- Take advantage of benefits under a tax treaty
Elections generally reduce the rate of taxation or significantly affect how assets will be taxed. For instance, elections to be treated as a full-year resident or to treat a spouse as a resident enable you to take advantage of deductions and credits only available to residents and to use the lower Married Filing Jointly tax rates instead of higher Married Filing Separate rates.
- Elections can provide great benefits, but they may affect residency start dates and other factors, so be sure to consider their impact on other planning measures, such as the timing of sale of appreciated stocks.
- Some elections must be made during the first year, so plan accordingly so that you don’t miss the window of opportunity.
- Each election has pros and cons, so work your U.S. tax advisor and your home country tax advisor to identify the optimal plan.
4. Before moving to the U.S., prepare a list of your family’s financial assets and all related details. You will need this information for your U.S. reporting, even if the assets do not generate income.
U.S. tax residents often must file informational reports on their non-U.S. financial assets every year—or face steep penalties and possible criminal charges.
Before you move to the U.S. (while the information is easier to obtain), make a list of all non-U.S. financial assets in which you have an interest or signature authority, including bank accounts, custodial accounts, brokerage accounts, mutual fund account details, trust instruments, retirement accounts, mortgage accounts, and life insurance policies. For each asset, include details such as account type, account numbers, institution holding the assets, address of the financial institution, and names of other owners (if not spouse).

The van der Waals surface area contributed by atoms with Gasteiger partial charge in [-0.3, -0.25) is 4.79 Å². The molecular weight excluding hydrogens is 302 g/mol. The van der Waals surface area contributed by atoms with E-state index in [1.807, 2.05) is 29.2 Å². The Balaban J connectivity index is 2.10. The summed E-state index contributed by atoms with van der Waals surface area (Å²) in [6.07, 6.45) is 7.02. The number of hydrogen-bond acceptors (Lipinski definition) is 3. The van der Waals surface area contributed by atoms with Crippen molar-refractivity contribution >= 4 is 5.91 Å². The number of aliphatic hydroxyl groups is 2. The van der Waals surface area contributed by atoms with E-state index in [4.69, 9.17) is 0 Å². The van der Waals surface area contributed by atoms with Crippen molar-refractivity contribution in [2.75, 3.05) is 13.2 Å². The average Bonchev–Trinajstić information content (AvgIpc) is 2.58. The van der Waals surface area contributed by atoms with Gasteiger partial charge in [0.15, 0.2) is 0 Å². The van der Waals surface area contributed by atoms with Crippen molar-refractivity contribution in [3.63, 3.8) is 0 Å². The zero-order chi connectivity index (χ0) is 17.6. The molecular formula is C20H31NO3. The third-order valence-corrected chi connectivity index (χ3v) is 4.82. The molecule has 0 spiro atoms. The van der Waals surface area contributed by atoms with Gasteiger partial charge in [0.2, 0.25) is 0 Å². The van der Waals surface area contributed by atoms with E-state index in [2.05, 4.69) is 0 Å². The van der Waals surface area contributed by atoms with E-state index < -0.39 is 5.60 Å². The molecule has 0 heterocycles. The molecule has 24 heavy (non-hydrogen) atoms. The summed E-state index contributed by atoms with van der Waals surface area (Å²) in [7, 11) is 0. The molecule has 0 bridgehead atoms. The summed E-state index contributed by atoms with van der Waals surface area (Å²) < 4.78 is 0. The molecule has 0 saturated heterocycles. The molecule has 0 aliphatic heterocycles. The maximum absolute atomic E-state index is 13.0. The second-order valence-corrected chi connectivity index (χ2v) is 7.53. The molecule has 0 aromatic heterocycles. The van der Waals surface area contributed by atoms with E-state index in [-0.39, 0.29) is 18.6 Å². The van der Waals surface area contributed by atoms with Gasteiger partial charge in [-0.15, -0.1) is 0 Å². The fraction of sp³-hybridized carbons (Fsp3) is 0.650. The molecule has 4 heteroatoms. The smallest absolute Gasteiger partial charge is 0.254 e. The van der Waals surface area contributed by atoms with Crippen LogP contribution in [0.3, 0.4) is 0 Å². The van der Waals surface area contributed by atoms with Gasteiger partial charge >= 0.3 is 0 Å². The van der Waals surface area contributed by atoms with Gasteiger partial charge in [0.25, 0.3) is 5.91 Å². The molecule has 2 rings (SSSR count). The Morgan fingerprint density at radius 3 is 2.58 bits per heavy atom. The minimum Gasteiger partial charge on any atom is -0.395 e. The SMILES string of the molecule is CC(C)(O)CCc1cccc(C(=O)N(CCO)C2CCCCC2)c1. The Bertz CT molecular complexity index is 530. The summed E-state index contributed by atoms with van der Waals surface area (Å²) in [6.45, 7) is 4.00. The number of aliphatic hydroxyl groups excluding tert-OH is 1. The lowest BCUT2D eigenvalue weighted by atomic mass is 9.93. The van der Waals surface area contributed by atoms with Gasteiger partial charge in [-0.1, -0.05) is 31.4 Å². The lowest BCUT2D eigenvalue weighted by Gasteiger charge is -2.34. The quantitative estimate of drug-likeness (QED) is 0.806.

- Obtain the contact information for a representative at each financial institution where you hold assets, so that you can contact this person should you need information in the future. Also, obtain English translations of key terms on account statements, if possible.
- Remember that income generated from these accounts may be reportable and taxable in the U.S.
- If you own non-U.S. mutual funds, are an owner of a non-U.S. trust or entity, or are a beneficiary of a trust outside the U.S., seek professional tax assistance prior to the move.
Summary—What To Do?
Although these four tasks may seem like drudgery, they can save you a great deal of money and headache if you address them in advance (and let’s face it, you will have to do them eventually anyway).
Having a basic understanding of your tax situation and the U.S. rules can also bring you peace of mind. You can find very good information on the IRSs’ website for international taxpayers at www.irs.gov/individuals/international-taxpayers. Also, an experienced tax professional, qualified in U.S. and international taxation, can review your situation and provide guidance appropriate for your particular scenario, especially if you arrange for a tax consultation prior to moving from your home country. Likewise, seeking guidance from your home-based tax advisor is equally important.
A small bit of planning can go a long way, especially with your bank account.